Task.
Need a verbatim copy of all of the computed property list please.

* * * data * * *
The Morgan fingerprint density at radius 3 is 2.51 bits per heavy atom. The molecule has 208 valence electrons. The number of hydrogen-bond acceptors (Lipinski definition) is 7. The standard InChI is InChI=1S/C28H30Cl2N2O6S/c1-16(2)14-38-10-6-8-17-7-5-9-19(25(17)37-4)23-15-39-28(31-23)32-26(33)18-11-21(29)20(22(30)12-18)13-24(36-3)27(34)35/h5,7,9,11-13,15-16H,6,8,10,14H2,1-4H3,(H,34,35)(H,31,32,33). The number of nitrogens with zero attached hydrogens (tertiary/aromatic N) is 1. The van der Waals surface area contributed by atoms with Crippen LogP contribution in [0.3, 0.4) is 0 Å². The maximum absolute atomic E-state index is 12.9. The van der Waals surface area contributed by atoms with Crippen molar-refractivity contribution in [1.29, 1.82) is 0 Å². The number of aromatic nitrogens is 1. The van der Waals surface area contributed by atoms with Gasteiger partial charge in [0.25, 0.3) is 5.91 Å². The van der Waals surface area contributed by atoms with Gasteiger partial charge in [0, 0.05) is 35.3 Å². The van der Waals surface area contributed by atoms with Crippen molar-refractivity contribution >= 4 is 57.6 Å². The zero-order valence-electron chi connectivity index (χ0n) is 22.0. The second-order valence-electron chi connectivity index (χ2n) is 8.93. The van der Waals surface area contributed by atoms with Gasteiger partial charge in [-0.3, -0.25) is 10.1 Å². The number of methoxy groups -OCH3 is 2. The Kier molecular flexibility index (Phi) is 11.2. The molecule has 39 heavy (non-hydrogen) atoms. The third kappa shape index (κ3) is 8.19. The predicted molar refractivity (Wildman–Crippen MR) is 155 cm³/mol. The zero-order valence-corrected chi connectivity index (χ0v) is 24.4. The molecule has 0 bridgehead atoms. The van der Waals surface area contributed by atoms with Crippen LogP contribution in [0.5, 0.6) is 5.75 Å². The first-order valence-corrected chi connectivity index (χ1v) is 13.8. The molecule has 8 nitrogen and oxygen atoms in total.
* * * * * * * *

The Morgan fingerprint density at radius 3 is 2.51 bits per heavy atom. The molecule has 208 valence electrons. The number of hydrogen-bond acceptors (Lipinski definition) is 7. The standard InChI is InChI=1S/C28H30Cl2N2O6S/c1-16(2)14-38-10-6-8-17-7-5-9-19(25(17)37-4)23-15-39-28(31-23)32-26(33)18-11-21(29)20(22(30)12-18)13-24(36-3)27(34)35/h5,7,9,11-13,15-16H,6,8,10,14H2,1-4H3,(H,34,35)(H,31,32,33). The number of nitrogens with zero attached hydrogens (tertiary/aromatic N) is 1. The van der Waals surface area contributed by atoms with Crippen LogP contribution in [0.3, 0.4) is 0 Å². The maximum absolute atomic E-state index is 12.9. The van der Waals surface area contributed by atoms with Crippen molar-refractivity contribution in [1.29, 1.82) is 0 Å². The number of aromatic nitrogens is 1. The van der Waals surface area contributed by atoms with Gasteiger partial charge in [0.25, 0.3) is 5.91 Å². The van der Waals surface area contributed by atoms with Gasteiger partial charge in [0, 0.05) is 35.3 Å². The van der Waals surface area contributed by atoms with Crippen molar-refractivity contribution >= 4 is 57.6 Å². The zero-order valence-electron chi connectivity index (χ0n) is 22.0. The second-order valence-electron chi connectivity index (χ2n) is 8.93. The van der Waals surface area contributed by atoms with Gasteiger partial charge in [-0.3, -0.25) is 10.1 Å². The number of methoxy groups -OCH3 is 2. The Kier molecular flexibility index (Phi) is 11.2. The molecule has 39 heavy (non-hydrogen) atoms. The third kappa shape index (κ3) is 8.19. The predicted molar refractivity (Wildman–Crippen MR) is 155 cm³/mol. The zero-order valence-corrected chi connectivity index (χ0v) is 24.4. The molecule has 0 bridgehead atoms. The van der Waals surface area contributed by atoms with Crippen LogP contribution in [0.5, 0.6) is 5.75 Å². The first-order valence-corrected chi connectivity index (χ1v) is 13.8. The molecule has 8 nitrogen and oxygen atoms in total.